Those fed up with slow broadband are being invited to have their National Broadband Network (NBN) connections monitored, with applications to take part in a speed test program now open until the end of July.
The Australian Competition and Consumer Commission (ACCC) decided to roll out its speed test program after receiving repeated complaints from customers about internet providers that lied about how fast fixed line NBN services would be.
Complaints received by the Telecommunications Industry Ombudsman jumped by 117 percent in the second half of 2016.
In June, the ACCC said it would take NBN providers to court over slow broadband and it was investigating a number of internet providers over customers being dudded with slow broadband speeds.
ACCC chairman Rod Sims told a Senate estimates hearing the watchdog was looking into claims of NBN customers paying for speeds of 100 megabits per second but only being able to connect at less than 50Mbps.
This week, a Commonwealth Parliamentary inquiry into the rollout of the NBN heard how Western Australia’s economy was being compromised through the lack of fast, reliable internet connections the service was supposed to deliver.
The Joint Standing Committee heard how many WA households and businesses were experiencing delays in being connected to the NBN, and had unreliable service delivery and slower speeds than expected at a higher cost.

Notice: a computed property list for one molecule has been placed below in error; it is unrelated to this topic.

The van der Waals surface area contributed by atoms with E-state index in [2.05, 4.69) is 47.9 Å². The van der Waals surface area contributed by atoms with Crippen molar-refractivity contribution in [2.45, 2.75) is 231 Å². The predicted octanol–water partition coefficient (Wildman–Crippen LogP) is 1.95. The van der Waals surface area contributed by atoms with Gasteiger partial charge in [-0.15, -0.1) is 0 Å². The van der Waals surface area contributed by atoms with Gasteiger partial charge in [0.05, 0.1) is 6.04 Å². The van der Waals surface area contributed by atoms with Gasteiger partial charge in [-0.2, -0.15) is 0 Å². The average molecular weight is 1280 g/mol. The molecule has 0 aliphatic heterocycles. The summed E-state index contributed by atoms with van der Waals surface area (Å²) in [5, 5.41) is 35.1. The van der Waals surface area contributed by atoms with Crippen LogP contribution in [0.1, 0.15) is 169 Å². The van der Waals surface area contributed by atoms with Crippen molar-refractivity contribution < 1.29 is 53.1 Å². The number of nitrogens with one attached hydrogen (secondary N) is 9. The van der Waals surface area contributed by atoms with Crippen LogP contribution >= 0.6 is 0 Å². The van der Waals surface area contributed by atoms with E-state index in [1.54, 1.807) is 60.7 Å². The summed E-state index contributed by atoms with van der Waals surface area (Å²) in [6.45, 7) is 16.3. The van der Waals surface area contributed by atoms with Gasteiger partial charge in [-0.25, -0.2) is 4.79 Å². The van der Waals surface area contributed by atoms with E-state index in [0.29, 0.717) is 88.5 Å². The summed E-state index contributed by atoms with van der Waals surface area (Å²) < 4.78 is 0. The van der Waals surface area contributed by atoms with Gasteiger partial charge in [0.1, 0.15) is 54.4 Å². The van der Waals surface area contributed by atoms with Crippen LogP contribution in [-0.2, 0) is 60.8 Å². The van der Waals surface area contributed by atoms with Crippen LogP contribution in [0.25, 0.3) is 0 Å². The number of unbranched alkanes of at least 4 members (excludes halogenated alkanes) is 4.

The committee heard a key source of frustration was the lack of publicly available information about the rollout, which made it difficult for individuals, businesses and Government agencies to plan for access to the service.
The committee also heard that the inferior NBN technologies being rolled out across much of WA was not suitable for the state’s current and future digital needs, with communities in regional and remote areas particularly affected.
Acting Innovation Minister Simone McGurk said if Australia was to compete on the world stage, access to fast, reliable and affordable internet was needed.
“Unfortunately, many Western Australians have internet access slower than that of some developing nations,” she said.
“The remote areas in our state are being particularly affected by the slow rollout of the NBN and the inferior but more expensive satellite technology being deployed.”
Ms McGurk said high performing, affordable internet in these areas would drive economic development and help address social disadvantage.
The Australian consumer watchdog is now calling on 16,000 Australian households to help determine if consumers are being misled by the National Broadband Network (NBN) when it comes to its broadband speeds.
Volunteers will be given devices to attach to modems or routers, to monitor the speeds of downloads, uploads and streaming.
The ACCC said what consumers searched on the internet would not be logged during the investigation and broadband delivered by mobile, wireless or satellite would not be monitored.
The ACCC will publish the results of its monitoring program to give consumers the chance to compare what each company is actually delivering, and it expects to release the first information from its study at the end of this year.
An ACCC spokesman said the monitoring scheme would end the “blame game” over whether unsatisfactory speeds were due to deficiencies in NBN Co’s network or if it was because retail providers did not give customers enough capacity.
Currently many households are fitted with fibre to the premise or fibre to the node and suburbs earmarked for the start of NBN construction in 2017, included Beechboro, Bellevue, Boya, Caversham , Darlington, Gooseberry Hill and Greenmount.